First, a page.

OnePlus' second concept phone is an 8T that changes color

It relies on a special film and could eventually be used for notifications.


Plenty of phones have a special back panel with a colourful gradient or shimmering effect. Very few, however, actually change color altogether. (Not without a case or Dbrand-style skin, anyway.) The OnePlus 8T Concept is different, though. The experimental phone has a stylish pattern on the back that can switch between light silver and dark blue. According to OnePlus, the design relies on a special film “that contains metal oxide in glass,” with “the valence state of the metal ions varying under different voltages.” So whenever the metal oxide activates, the color of the pattern changes, reflecting the “multi-hued flowing water,” an explainer supplied by OnePlus claims.

I know what you’re thinking: okay, so what? Well, OnePlus believes that the film could become a genuinely useful part of the phone. The company claims the pattern can be used in combination with millimeter wave (mmWave), the same technology underpinning 5G, to change color on command. That means the pattern could change colors or alternate quickly to indicate an incoming call. OnePlus says a mmWave radar module could enable the user to accept or reject the call without touching the device. The company even suggests that the module could track and, through the film, replicate your breathing, “effectively making the phone a biofeedback device.”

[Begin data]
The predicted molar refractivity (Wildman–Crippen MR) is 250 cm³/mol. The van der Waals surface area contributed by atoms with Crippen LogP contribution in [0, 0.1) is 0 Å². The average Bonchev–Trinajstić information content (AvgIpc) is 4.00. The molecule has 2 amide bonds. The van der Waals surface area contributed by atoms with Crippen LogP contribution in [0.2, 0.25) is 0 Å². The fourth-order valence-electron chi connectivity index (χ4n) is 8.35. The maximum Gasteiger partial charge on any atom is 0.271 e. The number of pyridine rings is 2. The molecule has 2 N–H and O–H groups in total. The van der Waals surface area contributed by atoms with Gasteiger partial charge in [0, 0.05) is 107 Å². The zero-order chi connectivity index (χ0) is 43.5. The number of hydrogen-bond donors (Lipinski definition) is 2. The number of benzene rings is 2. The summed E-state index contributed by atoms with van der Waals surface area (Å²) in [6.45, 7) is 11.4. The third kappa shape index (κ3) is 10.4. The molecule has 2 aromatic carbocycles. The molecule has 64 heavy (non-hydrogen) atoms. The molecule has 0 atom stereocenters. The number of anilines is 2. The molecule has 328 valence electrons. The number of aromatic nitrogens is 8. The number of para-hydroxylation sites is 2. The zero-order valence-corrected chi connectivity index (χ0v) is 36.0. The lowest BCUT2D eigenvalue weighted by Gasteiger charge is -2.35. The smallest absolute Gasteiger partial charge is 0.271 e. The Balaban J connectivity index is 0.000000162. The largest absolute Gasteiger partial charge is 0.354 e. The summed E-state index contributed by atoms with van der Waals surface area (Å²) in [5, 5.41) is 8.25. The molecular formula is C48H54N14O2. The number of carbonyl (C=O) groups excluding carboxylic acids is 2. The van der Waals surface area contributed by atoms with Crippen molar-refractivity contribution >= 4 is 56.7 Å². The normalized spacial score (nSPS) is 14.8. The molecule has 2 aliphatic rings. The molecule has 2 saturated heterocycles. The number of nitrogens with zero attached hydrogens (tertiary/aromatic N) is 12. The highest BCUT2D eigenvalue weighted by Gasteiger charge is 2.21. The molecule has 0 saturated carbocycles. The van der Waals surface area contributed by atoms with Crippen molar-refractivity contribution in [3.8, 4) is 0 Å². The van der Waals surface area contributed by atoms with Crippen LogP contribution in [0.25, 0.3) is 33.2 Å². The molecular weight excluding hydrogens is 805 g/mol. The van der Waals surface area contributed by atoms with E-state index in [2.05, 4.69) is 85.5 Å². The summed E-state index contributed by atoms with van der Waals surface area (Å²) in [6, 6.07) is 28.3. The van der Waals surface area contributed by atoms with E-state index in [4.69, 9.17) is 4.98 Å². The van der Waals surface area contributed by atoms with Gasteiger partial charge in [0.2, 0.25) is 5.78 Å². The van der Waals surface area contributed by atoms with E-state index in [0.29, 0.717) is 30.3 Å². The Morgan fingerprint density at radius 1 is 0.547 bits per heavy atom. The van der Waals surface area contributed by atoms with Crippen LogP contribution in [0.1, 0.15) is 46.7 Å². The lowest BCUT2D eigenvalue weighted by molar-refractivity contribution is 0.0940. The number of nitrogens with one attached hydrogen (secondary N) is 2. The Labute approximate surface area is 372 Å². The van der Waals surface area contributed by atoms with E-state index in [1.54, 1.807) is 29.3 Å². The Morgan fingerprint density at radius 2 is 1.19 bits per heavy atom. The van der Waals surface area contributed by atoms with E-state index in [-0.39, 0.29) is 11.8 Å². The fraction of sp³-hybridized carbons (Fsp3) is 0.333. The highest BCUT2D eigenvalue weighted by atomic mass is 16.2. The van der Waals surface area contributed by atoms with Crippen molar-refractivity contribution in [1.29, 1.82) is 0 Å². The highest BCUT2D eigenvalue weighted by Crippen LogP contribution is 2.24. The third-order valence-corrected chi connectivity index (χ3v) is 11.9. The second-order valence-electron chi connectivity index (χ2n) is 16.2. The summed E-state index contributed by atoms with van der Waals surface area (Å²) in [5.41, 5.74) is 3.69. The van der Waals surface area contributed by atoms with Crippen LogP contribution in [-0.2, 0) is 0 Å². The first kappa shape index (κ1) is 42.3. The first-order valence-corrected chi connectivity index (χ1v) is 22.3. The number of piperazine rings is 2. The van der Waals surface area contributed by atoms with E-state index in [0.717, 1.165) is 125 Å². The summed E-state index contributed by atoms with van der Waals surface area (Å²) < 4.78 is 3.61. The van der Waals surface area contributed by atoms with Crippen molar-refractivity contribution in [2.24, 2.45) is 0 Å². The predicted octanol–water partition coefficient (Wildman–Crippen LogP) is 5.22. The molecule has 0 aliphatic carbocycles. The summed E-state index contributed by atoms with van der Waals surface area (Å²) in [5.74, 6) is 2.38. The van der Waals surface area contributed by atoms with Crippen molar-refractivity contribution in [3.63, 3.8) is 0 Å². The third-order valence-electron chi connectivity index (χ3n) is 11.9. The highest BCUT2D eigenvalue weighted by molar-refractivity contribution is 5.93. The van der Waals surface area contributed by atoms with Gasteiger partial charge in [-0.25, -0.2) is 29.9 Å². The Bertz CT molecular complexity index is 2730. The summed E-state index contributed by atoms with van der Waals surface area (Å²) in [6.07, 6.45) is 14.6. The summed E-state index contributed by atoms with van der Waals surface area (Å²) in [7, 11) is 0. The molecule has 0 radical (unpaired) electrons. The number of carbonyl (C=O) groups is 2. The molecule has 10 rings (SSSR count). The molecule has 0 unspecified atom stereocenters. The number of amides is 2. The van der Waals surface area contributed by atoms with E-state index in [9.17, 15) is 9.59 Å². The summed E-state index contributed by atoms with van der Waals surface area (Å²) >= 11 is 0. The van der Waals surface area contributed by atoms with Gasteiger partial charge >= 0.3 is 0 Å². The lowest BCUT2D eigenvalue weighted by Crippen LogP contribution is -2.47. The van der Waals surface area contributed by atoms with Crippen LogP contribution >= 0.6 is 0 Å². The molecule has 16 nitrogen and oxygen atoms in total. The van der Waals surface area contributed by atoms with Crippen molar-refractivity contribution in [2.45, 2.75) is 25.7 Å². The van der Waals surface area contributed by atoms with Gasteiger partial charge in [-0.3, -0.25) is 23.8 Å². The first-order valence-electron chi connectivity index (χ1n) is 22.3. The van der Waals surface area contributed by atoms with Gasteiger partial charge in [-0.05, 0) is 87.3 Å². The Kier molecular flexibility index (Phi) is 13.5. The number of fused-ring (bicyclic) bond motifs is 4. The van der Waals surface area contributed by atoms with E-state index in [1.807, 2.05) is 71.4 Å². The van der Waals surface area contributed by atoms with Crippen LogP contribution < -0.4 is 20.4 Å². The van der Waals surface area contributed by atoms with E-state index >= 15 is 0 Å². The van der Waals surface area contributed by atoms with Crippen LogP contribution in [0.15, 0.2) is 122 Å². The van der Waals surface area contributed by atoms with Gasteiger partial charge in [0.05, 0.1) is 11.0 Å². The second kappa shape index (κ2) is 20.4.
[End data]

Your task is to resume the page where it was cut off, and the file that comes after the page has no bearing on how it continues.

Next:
The OnePlus 8T Concept is, of course, a concept phone, so I wouldn’t expect to buy one anytime soon. It follows the Concept One, another experimental phone that used electrochromic glass to hide the rear-facing camera. OnePlus says the new device was created by OnePlus Gaudí, a team of 39 designers based in Shenzhen, Taipei, New York and India. At the very least, it shows that the company is focused on more than blazingly-fast performance. To stay at the front of the Android pack, it’ll eventually need to innovate in other ways, or risk being surpassed by rival manufacturers that are willing to invest more into speculative R&D projects.